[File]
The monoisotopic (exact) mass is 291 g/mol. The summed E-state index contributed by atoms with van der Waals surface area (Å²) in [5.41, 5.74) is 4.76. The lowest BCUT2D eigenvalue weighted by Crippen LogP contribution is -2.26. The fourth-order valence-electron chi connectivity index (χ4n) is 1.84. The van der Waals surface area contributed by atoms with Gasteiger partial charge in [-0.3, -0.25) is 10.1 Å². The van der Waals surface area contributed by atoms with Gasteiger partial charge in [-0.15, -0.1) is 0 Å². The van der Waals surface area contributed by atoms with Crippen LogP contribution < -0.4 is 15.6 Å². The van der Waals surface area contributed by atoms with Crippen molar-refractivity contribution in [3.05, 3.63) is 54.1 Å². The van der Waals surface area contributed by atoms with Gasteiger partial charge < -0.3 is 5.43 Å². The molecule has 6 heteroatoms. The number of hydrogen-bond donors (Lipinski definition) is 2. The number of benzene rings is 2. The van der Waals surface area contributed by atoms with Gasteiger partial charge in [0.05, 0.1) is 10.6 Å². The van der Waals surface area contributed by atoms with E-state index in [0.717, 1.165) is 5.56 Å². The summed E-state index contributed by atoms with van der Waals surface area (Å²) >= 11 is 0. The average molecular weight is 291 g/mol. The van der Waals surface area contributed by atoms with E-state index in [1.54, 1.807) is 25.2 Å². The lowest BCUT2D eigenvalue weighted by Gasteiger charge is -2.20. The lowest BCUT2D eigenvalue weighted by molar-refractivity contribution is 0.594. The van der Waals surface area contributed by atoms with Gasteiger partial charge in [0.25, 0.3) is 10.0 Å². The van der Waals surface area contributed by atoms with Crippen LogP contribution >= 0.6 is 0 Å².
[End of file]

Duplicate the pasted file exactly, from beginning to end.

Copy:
The monoisotopic (exact) mass is 291 g/mol. The summed E-state index contributed by atoms with van der Waals surface area (Å²) in [5.41, 5.74) is 4.76. The lowest BCUT2D eigenvalue weighted by Crippen LogP contribution is -2.26. The fourth-order valence-electron chi connectivity index (χ4n) is 1.84. The van der Waals surface area contributed by atoms with Gasteiger partial charge in [-0.3, -0.25) is 10.1 Å². The van der Waals surface area contributed by atoms with Gasteiger partial charge in [-0.15, -0.1) is 0 Å². The van der Waals surface area contributed by atoms with Crippen LogP contribution < -0.4 is 15.6 Å². The van der Waals surface area contributed by atoms with Crippen molar-refractivity contribution in [3.05, 3.63) is 54.1 Å². The van der Waals surface area contributed by atoms with Gasteiger partial charge < -0.3 is 5.43 Å². The molecule has 6 heteroatoms. The number of hydrogen-bond donors (Lipinski definition) is 2. The number of benzene rings is 2. The van der Waals surface area contributed by atoms with Gasteiger partial charge in [0.05, 0.1) is 10.6 Å². The van der Waals surface area contributed by atoms with E-state index in [0.717, 1.165) is 5.56 Å². The summed E-state index contributed by atoms with van der Waals surface area (Å²) >= 11 is 0. The average molecular weight is 291 g/mol. The van der Waals surface area contributed by atoms with E-state index in [1.54, 1.807) is 25.2 Å². The lowest BCUT2D eigenvalue weighted by Gasteiger charge is -2.20. The lowest BCUT2D eigenvalue weighted by molar-refractivity contribution is 0.594. The van der Waals surface area contributed by atoms with Gasteiger partial charge in [0.25, 0.3) is 10.0 Å². The van der Waals surface area contributed by atoms with Crippen LogP contribution >= 0.6 is 0 Å².